The U.S. Department of Agriculture said in a Federal Register notice it was increasing the number of allowed synthetic substances for use in organic livestock production to 36 with the inclusion of the recommended ingredients.


U.S. assists Canada in mad cow probe

U.S. assists Canada in mad cow probe

By Elizabeth Weise, USA TODAY

The USA is joining Canada’s investigation into its most recent occurrence of mad cow disease, a case troubling to officials in both countries because of the youth of the infected animal.

U.S. Agriculture Secretary Mike Johanns says the diagnosis raises “questions that must be answered” about exactly how this animal was infected. A USDA inspector arrived in Canada on Monday to take part in the investigation.

Last week, Canadian officials confirmed the discovery of the country’s seventh case of mad cow disease since the brain-wasting illness was first discovered there in 2003. The 4½-year-old cow was the fourth found to have the disease in Canada this year.


Anthrax spreads to 45 Saskatchewan farms, killing 175 cattle

Anthrax spreads to 45 Saskatchewan farms, killing 175 cattle

CBC News

The deadly anthrax bacteria has spread to 45 farms in northeastern Saskatchewan, leaving 175 cattle dead and one person infected with a mild form of the disease.

Federal health authorities say the disease is now under control and does not pose a significant threat to humans or cattle.

The infected person, an unidentified man in his 50s from the Melfort area, is expected to make a full recovery.


Heat wave keeps Kansas in grip

Heat wave keeps Kansas in grip


ROZEL — A stifling heat wave continued to bake the Sunflower State on Monday, as temperatures topping 100 degrees sent workers and residents scrambling for relief. Farmers feared the hot conditions would dash their hopes for fall crops.

Heat advisories were issued for much of the state, and temperatures of 105, 106 and 107 were the norm. Health workers urged residents to limit outdoor activities and exposure to the sun, and to check on relatives and neighbors.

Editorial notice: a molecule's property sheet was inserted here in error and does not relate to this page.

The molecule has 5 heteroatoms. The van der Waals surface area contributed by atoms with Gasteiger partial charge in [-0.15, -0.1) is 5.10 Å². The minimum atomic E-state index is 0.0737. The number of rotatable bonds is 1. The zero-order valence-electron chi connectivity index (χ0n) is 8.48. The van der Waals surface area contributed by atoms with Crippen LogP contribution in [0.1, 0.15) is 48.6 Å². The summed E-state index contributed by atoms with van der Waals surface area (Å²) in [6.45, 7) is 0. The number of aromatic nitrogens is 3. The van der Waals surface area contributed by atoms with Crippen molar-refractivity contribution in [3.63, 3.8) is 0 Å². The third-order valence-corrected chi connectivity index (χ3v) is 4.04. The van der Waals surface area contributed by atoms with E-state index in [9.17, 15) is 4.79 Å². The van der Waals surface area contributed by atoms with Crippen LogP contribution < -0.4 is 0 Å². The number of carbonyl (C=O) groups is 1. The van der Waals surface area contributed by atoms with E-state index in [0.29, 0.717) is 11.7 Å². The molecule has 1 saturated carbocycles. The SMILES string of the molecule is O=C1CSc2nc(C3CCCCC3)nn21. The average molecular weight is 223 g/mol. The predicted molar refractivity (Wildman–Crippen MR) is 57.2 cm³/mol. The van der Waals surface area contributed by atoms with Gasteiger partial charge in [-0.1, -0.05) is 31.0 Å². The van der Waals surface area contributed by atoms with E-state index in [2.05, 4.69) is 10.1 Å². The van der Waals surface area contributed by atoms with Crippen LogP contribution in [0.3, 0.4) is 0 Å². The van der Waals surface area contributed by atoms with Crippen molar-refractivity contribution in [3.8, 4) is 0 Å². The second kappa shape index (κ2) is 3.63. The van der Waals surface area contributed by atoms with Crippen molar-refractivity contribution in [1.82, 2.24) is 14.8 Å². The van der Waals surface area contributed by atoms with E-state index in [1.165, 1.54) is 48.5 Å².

At 104 by mid-afternoon, Hays was one of numerous Kansas reporting stations that topped the century mark Monday.


Farmers harvest ideas to to prevent loss of crops

Farmers harvest ideas to to prevent loss of crops

By:Matt Bower, Kent County Daily Times, (RI)

Farmers, state and USDA officials, the R.I. Congressional delegation, as well as members from the state senators’ and representatives’ offices were in attendance for a meeting held by the Rhode Island Farm Bureau yesterday to discuss options available to farmers because of the excessive rain in May and June.
On the agenda was the possibility of getting federal aide from USDA to combat the damage that has been done and the income lost as a result of preventive planting.
Al Bettencourt, executive director of R.I. Farm Bureau, said in a press release that many farmers were not able to plant their crops because of the excessive wet weather.


Steers, B&Os, Lim-Flex 1st To Enter Ring at Limousin Jr. Nationals

Steers, B&Os, Lim-Flex 1st To Enter Ring at Limousin Jr. Nationals


Junior Limousin exhibitors displayed the results of their personal breeding programs in the bred-and-owned shows at the National Junior Limousin Show and Congress (NJLSC) July 12 in Lawton, Okla. Judge Kevin Jensen, Courtland, Kan., watched them parade 51 females and 15 bulls.

CTCT Rockin Rosy 5170R, owned by Call Carmichael, Richmond, Ky., earned grand champion bred-and-owned female honors. The Feb. 20, 2005, daughter of MINE PLD Overlooked 2951M first won Division 3. The reserve grand champion was EF Cash Me Out 601R, the Division 1 winner. Austen Etherton, Dawson, Ill., owns the Sept. 1, 2005, daughter of EXLR New Generation 071M.